The mighty Dodge Demon by the numbers

Henry Payne, The Detroit News

We came. We saw. It conquered.

Media members found the 840-horsepower Challenger SRT Demon as breathtaking behind the wheel as its gaudy stats suggest.

For 12 tantalizing weeks before the New York Auto Show last April, Dodge teased its Challenger SRT Demon. On the show’s opening night, the 840-horsepower brute was unveiled as the fastest production car ever produced, claiming an unheard of 9.65-second quarter-mile time at 140 mph.

This week the wraps came off media first-drive impressions of the Demon at Indianapolis’s Lucas Oil Raceway, where it proved as breathtaking behind the wheel as its gaudy stats had suggested. Face-flattening, 1.8-G launch forces. Demonic shrieking from inner headlight air intakes. Three-foot-long wheelies.

And still we want more. The Demon lives large and has the numbers to prove it.

To help us wrap our heads around the Demon’s world, Dodge’s mad genius engineer Chris Cowland and his merry crew shared a few more numbers.

■Demon has a 200 mph speedometer, but is governed at a top speed of 168-mph lest the street-legal, radial racing tires explode from the heat generated by sub-10-second quarter-mile times.

■Just 800 feet off the line (7.35 seconds down the drag strip), the hungry, supercharged, 6.2-liter V-8 will have sucked the equivalent of all of the air out of the Demon’s cabin. That’s 2,973 liters of air (at a record rate of 32,564 liters per minute). When Dodge’s unholy warrior crosses the quarter-mile it will have consumer 4,900 liters.

■To up the ante over the insane, 707-horse Dodge Challenger SRT Hellcat, the bonkers Demon underwent 25 major component upgrades including a larger supercharger (2.7 liters vs. 2.4 liters) and a higher redline (6,500 rpm vs. 6,200 rpm).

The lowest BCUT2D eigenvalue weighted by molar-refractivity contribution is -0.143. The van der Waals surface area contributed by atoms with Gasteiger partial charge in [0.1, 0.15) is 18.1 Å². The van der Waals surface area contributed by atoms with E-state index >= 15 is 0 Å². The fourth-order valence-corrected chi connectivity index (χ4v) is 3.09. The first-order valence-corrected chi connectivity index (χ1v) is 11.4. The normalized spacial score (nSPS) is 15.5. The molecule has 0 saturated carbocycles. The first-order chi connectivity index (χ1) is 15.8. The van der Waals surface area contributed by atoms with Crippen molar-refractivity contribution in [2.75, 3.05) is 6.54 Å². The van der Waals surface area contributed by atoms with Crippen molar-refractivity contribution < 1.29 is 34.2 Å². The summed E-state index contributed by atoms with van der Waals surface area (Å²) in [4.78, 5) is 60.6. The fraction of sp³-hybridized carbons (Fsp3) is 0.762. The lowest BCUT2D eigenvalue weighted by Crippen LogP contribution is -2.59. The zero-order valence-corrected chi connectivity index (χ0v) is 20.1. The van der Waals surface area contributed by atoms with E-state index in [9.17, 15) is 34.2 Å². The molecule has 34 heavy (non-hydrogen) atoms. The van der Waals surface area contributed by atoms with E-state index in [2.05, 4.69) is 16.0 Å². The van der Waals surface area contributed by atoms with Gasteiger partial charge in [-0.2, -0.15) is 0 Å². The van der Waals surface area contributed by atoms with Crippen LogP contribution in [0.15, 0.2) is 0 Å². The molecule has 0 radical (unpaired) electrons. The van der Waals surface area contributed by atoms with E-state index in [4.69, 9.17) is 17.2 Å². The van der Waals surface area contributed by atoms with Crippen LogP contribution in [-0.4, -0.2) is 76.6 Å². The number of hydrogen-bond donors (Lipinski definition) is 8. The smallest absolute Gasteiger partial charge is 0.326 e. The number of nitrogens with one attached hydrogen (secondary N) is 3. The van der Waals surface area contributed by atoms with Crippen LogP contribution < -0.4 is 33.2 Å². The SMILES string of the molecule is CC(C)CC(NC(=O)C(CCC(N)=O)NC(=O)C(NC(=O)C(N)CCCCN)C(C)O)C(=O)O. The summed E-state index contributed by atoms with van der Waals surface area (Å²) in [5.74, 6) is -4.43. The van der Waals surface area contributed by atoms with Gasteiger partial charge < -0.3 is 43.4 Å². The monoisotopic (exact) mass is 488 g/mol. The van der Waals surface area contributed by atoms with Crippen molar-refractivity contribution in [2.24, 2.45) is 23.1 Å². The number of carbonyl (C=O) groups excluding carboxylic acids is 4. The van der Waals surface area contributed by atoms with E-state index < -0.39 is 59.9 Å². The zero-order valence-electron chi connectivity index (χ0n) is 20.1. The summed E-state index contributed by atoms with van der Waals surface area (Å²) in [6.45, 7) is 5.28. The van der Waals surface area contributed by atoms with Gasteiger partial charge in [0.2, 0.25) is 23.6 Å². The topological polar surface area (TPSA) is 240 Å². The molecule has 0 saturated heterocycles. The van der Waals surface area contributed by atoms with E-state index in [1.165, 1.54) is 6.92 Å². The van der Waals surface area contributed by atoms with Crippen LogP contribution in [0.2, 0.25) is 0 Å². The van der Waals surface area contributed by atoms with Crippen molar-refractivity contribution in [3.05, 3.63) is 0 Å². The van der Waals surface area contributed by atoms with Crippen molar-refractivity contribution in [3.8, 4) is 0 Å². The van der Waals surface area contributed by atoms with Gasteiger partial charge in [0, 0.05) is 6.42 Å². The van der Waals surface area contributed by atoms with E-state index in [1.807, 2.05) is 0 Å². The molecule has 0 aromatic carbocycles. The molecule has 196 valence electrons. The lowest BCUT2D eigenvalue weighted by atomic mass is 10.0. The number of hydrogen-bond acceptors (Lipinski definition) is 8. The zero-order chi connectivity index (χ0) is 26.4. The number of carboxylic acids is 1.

■In order to produce 840 horsepower, Demon was outfitted with high-flow fuel injectors (that’s 101 pounds per square-inch — or 27 percent more than the 707-horse Hellcat’s 80 PSI). At full power, Demon is drinking 1.36 gallons-per-minute of high-octane unleaded gasoline — or nearly the same amount of liquid (two gallons per minute) that comes out of your shower head.

■ So powerful was the Demon’s supercharged V-8 that only a NASCAR-rated dynamometer could hold it for testing.

■Each piston downstroke — which occurs 50 times a second — is delivered with the compressive force of 11.1 tons from the cylinder chamber.

■How do you get 11.1 tons of compressive force? Ram supercharged air and fuel into a combustion chamber and detonate it with a spark plug, of course – an explosion that creates a peak combustion temperature of 4,500 degrees. That’s almost half the temperature of the sun’s surface.

■Isn’t that enough heat to melt the aluminum cylinder head? In theory, yes, since aluminum (depending on alloy) melts at 1,200-1,300 degrees. Fortunately, that heat is quickly dissipated — to crankshaft power, the exhaust, engine structure and heat transfer into surrounding coolant. As a result, the head stays at around 480 degrees.

■Naturally, Cowland’s team painted the V-8 cylinder block “Demon Red.”

Engineer Chris Cowland’s team painted the V-8 cylinder block “Demon Red.”

■Demon is the first-ever production car to lift its front wheels — the result of a 2,576-pound weight transfer at launch to the rear which carries the fronts for a Guinness World Record wheelie of 35 inches long.

■On 91-octane pump gas, the Demon produces 808 horsepower and 717 pound-feet of torque. Add the available engine controller (found in the $1 Demon crate full of drag goodies) — calibrated for 100-plus, unleaded, high-octane fuel — and you get the full 840 horse/770 torque numbers.

■The Demon wears 12.6-inch-wide Nitto drag racing tires on all four corners (for optimum quarter-mile performance, Dodge recommends replacing the fronts with skinny “rollers” — also in the crate — for lower roll-resistance). An IndyCar’s race tires measure 10 inches wide in front and 14 inches in the rear.

■Atop the Demon’s hood is the largest functional hood scoop — with an opening 45.2 square inches — in production today.

■To save 113 pounds of weight, the front and rear passenger seats were removed (they can be optioned back for $1 each).

■To save 4 pounds, Demon uses a manual tilt/telescope steering column.

■For all its steroid-pumped power, the $86,090 Demon still comes with Fiat-Chrysler’s standard five-year/60,000-mile limited powertrain coverage.

■Dodge will make 3,000 Demons for the U.S. and 300 for Canada. Deliveries begin around Halloween.

Henry Payne is auto critic for The Detroit News. Find him at or Twitter @HenryEPayne.